Easy Breathing

Breathing is an involuntary action, coordinated by respiratory centres deep in the brain. It is not really possible to die by voluntarily holding one’s breath, as without practice and training, apnoea (not breathing) cannot be sustained for more than 1-2 minutes. This is because “breath holding” results in accumulation of carbon dioxide in the blood and a drop in the blood pH. The respiratory centre in the brain is automatically stimulated. Breathing sets in.

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Sleep apnoea (cessation of breathing during sleep) can occur in adults, usually middle-aged overweight males with a thick neck. It can occur in all ages and both sexes, especially if the tonsils or adenoids are enlarged, there is a deviated nasal septum or GERD (gastro esophageal reflux disease). Sleep apnoea can cause high blood pressure, stroke, heart disease, and daytime drowsiness. Academic performance and decision making at work can suffer. There may be daytime lapses in concentration, which can cause accidents.

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Mild cases of sleep apnoea respond to weight loss and exercise. Severe cases may require CPAP (Continuous Positive Airways Pressure), or surgery.

Reactive Airways Disease or name bronchial asthma is a condition where the smaller airways in the lungs constrict when exposed to many triggers. These may be a viral or bacterial infection, pollen, food, or odours in the air. As the breathing pipes become smaller, the outflow of air is obstructed and there is whistling sound with each breath. The person may start coughing vigorously or panic as they feel the air supply is being cut off.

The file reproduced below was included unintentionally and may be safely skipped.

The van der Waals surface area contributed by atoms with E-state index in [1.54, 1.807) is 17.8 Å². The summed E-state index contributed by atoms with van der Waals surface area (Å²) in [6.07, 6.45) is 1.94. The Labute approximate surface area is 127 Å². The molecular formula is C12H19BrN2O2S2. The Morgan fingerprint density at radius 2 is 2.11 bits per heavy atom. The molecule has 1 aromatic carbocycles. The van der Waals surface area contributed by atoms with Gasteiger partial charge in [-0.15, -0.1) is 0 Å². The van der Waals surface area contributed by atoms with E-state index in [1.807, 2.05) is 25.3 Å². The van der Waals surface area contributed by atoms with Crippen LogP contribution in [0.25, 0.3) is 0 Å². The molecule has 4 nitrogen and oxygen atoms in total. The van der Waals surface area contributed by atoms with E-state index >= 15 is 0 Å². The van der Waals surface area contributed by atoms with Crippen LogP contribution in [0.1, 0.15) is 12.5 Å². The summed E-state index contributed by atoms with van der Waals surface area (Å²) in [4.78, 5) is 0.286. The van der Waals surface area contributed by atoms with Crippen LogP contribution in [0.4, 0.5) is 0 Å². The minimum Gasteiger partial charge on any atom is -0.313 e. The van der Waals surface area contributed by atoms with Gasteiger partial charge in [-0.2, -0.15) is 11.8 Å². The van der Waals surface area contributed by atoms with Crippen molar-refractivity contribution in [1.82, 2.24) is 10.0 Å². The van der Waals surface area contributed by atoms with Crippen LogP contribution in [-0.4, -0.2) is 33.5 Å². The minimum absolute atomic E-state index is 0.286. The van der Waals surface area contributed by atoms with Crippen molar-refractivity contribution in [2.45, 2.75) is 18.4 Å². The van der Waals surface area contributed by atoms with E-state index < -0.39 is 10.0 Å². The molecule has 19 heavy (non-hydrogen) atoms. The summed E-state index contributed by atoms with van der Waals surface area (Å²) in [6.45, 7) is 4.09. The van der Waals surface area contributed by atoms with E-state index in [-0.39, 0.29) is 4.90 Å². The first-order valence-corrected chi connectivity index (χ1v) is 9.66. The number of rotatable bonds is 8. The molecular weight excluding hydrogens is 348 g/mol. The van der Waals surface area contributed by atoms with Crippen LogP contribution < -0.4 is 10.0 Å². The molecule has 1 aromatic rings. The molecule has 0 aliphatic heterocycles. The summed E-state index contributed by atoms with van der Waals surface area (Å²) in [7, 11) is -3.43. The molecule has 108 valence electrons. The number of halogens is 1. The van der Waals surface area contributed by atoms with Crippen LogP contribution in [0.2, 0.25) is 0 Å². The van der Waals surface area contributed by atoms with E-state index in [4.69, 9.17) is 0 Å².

This can be tackled with nebulisers, inhalers and rotahalers. These devices deliver dilating medication directly to the breathing pipes. The effect is almost instantaneous and there are practically no side effects.

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Our airways are designed to filter out dust and other harmful particles. Unfortunately our inbuilt air purification system can only filter out particles of 2·5 µm (PM2 ) in diameter. The smaller – found around us both indoors and out – can enter the lungs. Indoor pollution comes from the use of solid fuels, such as coal, wood, or charcoal (even when it is only used to heat water), burning rubbish and waste, particularly plastic. Cigarette smoke harms the smoker and the polluting particles secondarily affect others in the environment. Agarbattis release many polluting chemicals as do mosquito repelling coils, mats and liquids.

Industrialisation and urbanisation have? resulted in fossil fuels being used in factories and for transport. Smoke from factories is sent high into the sky through industrial chimneys, but that just means that the particles spread over a wider area. The petrol and diesel vehicles on the road also emit particulate material and harmful gases. Seven million deaths occur annually because of air pollution alone. Pregnant women and children are particularly vulnerable. Constant exposure to a polluted environment affects long-term growth and cognitive ability in children. If we keep polluting the environment like this, our IQ levels will be affected.
Eventually, constant exposure to pollutants over many years can also result in COPD (chronic obstructive pulmonary disease) with breathlessness with the slightest activity. This too is treated with nebulisers and inhalers.

• We all breathe but this does not mean we breathe correctly. Lungs need regular breathing exercises and correction of faulty breathing techniques. Yoga corrects the technique.

• Exercise early in morning when pollution is less or indoors in a gym.

• Keep indoor plants in your home. They reduce particulate matter and pollutants.

Source: The Telegraph (India, Kolkata)

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